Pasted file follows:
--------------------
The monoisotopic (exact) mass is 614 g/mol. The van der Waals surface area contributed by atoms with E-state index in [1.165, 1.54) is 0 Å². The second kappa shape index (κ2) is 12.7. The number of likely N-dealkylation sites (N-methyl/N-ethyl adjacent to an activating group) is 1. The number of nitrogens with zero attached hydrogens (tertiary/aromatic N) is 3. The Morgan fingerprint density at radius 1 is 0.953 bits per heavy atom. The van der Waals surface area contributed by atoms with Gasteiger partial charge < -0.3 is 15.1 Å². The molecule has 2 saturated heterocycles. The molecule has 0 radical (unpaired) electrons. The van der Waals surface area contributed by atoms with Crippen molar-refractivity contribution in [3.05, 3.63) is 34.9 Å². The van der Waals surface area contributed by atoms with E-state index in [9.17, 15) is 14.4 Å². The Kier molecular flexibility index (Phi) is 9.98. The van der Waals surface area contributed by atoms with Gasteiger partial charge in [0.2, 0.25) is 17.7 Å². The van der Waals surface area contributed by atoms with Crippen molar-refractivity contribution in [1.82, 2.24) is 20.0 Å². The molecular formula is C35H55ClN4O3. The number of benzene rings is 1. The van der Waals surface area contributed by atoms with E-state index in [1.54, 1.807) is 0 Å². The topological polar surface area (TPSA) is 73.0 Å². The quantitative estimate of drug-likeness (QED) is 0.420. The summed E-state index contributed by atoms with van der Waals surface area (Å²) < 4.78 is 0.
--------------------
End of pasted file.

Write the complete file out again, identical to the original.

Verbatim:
The monoisotopic (exact) mass is 614 g/mol. The van der Waals surface area contributed by atoms with E-state index in [1.165, 1.54) is 0 Å². The second kappa shape index (κ2) is 12.7. The number of likely N-dealkylation sites (N-methyl/N-ethyl adjacent to an activating group) is 1. The number of nitrogens with zero attached hydrogens (tertiary/aromatic N) is 3. The Morgan fingerprint density at radius 1 is 0.953 bits per heavy atom. The van der Waals surface area contributed by atoms with Gasteiger partial charge < -0.3 is 15.1 Å². The molecule has 2 saturated heterocycles. The molecule has 0 radical (unpaired) electrons. The van der Waals surface area contributed by atoms with Crippen molar-refractivity contribution in [3.05, 3.63) is 34.9 Å². The van der Waals surface area contributed by atoms with E-state index in [9.17, 15) is 14.4 Å². The Kier molecular flexibility index (Phi) is 9.98. The van der Waals surface area contributed by atoms with Gasteiger partial charge in [0.2, 0.25) is 17.7 Å². The van der Waals surface area contributed by atoms with Crippen molar-refractivity contribution in [1.82, 2.24) is 20.0 Å². The molecular formula is C35H55ClN4O3. The number of benzene rings is 1. The van der Waals surface area contributed by atoms with E-state index in [1.54, 1.807) is 0 Å². The topological polar surface area (TPSA) is 73.0 Å². The quantitative estimate of drug-likeness (QED) is 0.420. The summed E-state index contributed by atoms with van der Waals surface area (Å²) < 4.78 is 0.